Alcoa Inc (AA) Earnings Should Keep Benefiting From Premiums, Growth

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Alcoa Inc (NYSE:AA) kicked off earnings season with the results from its most recently completed quarter last night. The aluminum maker beat estimates for earnings per share but missed on revenue. JPMorgan analysts have lowered their earnings per share estimates for this year but maintained their $15 a share price target and Overweight rating on the stock.

Alcoa estimates adjusted

In a report dated April 9, 2014, analyst Michael Gambardella and his team say they have also increased their earnings per share estimate for 2015. Their estimate for 2014 declined from 69 cents to 60 cents a share. However, their 2015 estimate rose from 68 cents to 80 cents a share.

The reason they lowered Alcoa Inc (NYSE:AA)’s estimates for this year is because the aluminum maker came up a bit below their expectations for the first quarter. They raised next year’s estimates because the premiums are still higher than were previously expected.

Alcoa to see benefits in downstream operations

The JPMorgan team believes Alcoa Inc (NYSE:AA)’s downstream operations will benefit from increasing demand in the aerospace and auto industries. The company’s upstream operations have been a trouble area, although it has taken some major steps to shut down or limit operations which are unable to generate returns which are acceptable in the current pricing environment.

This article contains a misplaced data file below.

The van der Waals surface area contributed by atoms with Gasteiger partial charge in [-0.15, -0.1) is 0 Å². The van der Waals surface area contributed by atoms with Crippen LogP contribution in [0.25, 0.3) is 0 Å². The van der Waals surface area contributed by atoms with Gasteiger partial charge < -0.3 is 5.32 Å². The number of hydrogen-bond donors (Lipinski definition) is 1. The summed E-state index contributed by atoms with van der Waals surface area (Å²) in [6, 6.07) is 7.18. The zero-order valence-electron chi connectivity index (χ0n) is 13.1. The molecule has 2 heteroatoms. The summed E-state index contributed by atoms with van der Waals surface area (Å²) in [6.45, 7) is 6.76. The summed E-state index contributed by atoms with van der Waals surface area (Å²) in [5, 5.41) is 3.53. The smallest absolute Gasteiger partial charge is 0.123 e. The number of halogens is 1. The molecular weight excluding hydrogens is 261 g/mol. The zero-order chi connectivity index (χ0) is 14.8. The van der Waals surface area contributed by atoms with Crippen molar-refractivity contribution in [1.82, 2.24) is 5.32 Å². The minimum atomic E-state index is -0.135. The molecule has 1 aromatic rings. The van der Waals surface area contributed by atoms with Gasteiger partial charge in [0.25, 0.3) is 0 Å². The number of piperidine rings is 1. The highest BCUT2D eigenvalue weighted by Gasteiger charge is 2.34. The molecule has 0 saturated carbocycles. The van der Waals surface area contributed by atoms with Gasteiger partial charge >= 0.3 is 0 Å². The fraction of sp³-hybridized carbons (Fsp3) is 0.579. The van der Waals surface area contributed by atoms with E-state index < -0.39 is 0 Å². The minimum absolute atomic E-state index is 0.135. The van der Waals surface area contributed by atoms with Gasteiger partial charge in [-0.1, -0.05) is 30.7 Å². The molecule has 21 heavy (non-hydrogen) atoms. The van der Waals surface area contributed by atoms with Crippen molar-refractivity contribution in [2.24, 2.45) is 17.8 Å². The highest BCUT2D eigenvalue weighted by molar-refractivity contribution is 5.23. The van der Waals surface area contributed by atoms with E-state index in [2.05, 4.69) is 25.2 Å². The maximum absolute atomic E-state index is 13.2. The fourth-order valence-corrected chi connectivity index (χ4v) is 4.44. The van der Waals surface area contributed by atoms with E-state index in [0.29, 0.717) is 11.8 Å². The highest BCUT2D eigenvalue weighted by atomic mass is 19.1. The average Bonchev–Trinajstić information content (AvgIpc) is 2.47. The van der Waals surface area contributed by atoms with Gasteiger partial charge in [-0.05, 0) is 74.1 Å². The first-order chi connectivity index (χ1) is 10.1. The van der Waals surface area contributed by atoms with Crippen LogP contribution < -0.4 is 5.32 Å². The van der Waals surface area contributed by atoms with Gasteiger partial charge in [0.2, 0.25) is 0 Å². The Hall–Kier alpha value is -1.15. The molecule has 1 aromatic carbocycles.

They note that all of Alcoa Inc (NYSE:AA)’s segments came out ahead except for its Primary Metals division. Adjusted earnings per share were 9 cents, compared to their estimate of 8 cents and consensus estimates of 5 cents. The company’s Alumina, GRP and EPS all posted results which were a bit above JPMorgan’s estimates. Primary Metal, however, was slightly lower than their estimates.

Alumina’s primary benefit came from higher realized prices. The results for Alcoa Inc (NYSE:AA)’s Primary Metals business were negatively impacted by higher than expected cash costs and lower than expected realized prices. Both GRP and EPS benefited from higher realized prices and lower costs.


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